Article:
Interview via Black Male Achievement
Why/How did you decide to dedicate yourself to mentorship?
I have been fortunate to be surrounded by people in my life that regularly inspired, questioned and helped guide me to become the man I am today. They regularly planted seeds of influence to help me seek out solutions. I’ve been blessed to be in a unique situation of saving lives and impacting communities, both locally and globally. I am proud to be an Emergency Medicine physician. In the Emergency Dept (ED) we see patients with a wide range of medical problems, many of which are avoidable had there been a difference in certain resources. One of the things that really hit home to me was the issue of violence. Being a black man working in the ED and taking care of patients riddled with bullets, recently stabbed or beaten hits you at the core, especially when you personally know the patient from your neighborhood; when they look like you, your friends or family members. Violence is beyond a social problem, it is a public health problem that has some risk factors that can be changed and prevent senseless death. My team and I decided to do something about it, thus the birth of the KAVI program.
KAVI is an acronym for Kings Against Violence Initiative. We are a hospital, school and community based youth violence intervention, prevention and empowerment program working to create opportunities for young people injured as a result of violence or at risk to engage in violent behavior. The young people that we work with are some of the best and brightest minds I have seen and we are sure, given the right circumstances, support, tools and resources, these minds will continue to grow, thrive and create positive changes within our communities. At the present time, we only have programs in Brooklyn, NY; however, this issue of violence and how man/womankind deals with conflict is a global phenomenon and with continued support, our program will continue to expand but with always maintaining personal and collective empowerment as the guiding principles for which KAVI was created.
Why is mentorship important to young black boys?
Mentorship is important for every young person regardless of sex or race. The first mentors that many of us come in contact with are our parents. However, due to the dismemberment of the traditional black family, there is a key mentor often missing, the father. It’s very common nowadays to have a matriarch over the family. Young women see that figure and how she is able to take care of the family along with other day-to-day responsibilities. Eventually that young woman is able to see that it is possible to be a strong and responsible woman. With young black men, you rarely have a patriarch to look up to. More than 60% of the students we work with don’t have their fathers in their homes. When questioning our students it’s pretty common for a female parent to say, “don’t grow up to be like your father.” That child’s reference point for becoming a man is already rooted in the negative. Having positive male role models is a way to affirm the positive. This doesn’t mean that young men shouldn’t have women role models because they should. They should have a balance in the types of positive role models that are part of their lives.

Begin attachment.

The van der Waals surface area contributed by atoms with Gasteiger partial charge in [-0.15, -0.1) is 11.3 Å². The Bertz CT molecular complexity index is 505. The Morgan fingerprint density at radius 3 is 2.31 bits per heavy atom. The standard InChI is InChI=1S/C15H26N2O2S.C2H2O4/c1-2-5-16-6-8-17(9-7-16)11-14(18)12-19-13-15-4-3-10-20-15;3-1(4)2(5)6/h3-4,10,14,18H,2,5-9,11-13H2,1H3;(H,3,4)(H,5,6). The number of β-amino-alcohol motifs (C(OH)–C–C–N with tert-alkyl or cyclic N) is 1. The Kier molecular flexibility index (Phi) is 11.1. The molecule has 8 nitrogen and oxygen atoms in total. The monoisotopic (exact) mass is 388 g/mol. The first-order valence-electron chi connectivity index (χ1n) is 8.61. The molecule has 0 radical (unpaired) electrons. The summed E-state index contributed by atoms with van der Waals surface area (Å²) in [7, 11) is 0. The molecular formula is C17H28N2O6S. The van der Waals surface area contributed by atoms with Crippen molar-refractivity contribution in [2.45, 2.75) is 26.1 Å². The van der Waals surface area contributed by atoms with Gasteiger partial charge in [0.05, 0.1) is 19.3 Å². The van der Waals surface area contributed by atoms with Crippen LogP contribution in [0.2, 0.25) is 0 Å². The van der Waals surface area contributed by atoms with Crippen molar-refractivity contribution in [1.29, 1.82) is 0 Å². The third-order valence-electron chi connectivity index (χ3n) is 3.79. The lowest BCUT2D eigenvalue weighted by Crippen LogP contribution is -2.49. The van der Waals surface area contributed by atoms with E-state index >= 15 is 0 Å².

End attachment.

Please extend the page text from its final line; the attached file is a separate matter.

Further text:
One of the key risk factors for re-injury for young black men is lack of social support. With homicide being the # 1 cause of death for young black men aged 15-24, having mentorship is a way to improve and enhance that social and psychological support system.
Who mentored you growing up?
I had a lot of different mentors growing up. i.e. parents, grandparents, teachers, Boy Scout leaders, karate teachers etc. However, the mentor that stood out the most to me was my older cousin Jason. He was six years older than me and we were practically raised together. He liked hip-hop and rap so I gravitated to hip-hop and rap. He did well in school, so I wanted to do well in school. He ran track and won all sorts of medals and I too decided to run track (but didn’t get the plethora of medals he received lol). When he told me that I needed to stop eating certain foods because they would hurt my athletic performance and focus, I stopped eating them. When he came home from Morehouse College on vacation and was even politically charged and activist oriented, he told me I needed to make sure I was a “credit to my race.” I started reading more in depth about Malcolm X, W.E.B. Dubois when I was in high school at his recommendation and eventually I too went to Morehouse College with the believable idea that I was going to be a leader. Jason didn’t talk all the time but the words he said were profound and lasting. For someone who looked so young, he had a level of discipline that I had only read about in books. He led by example.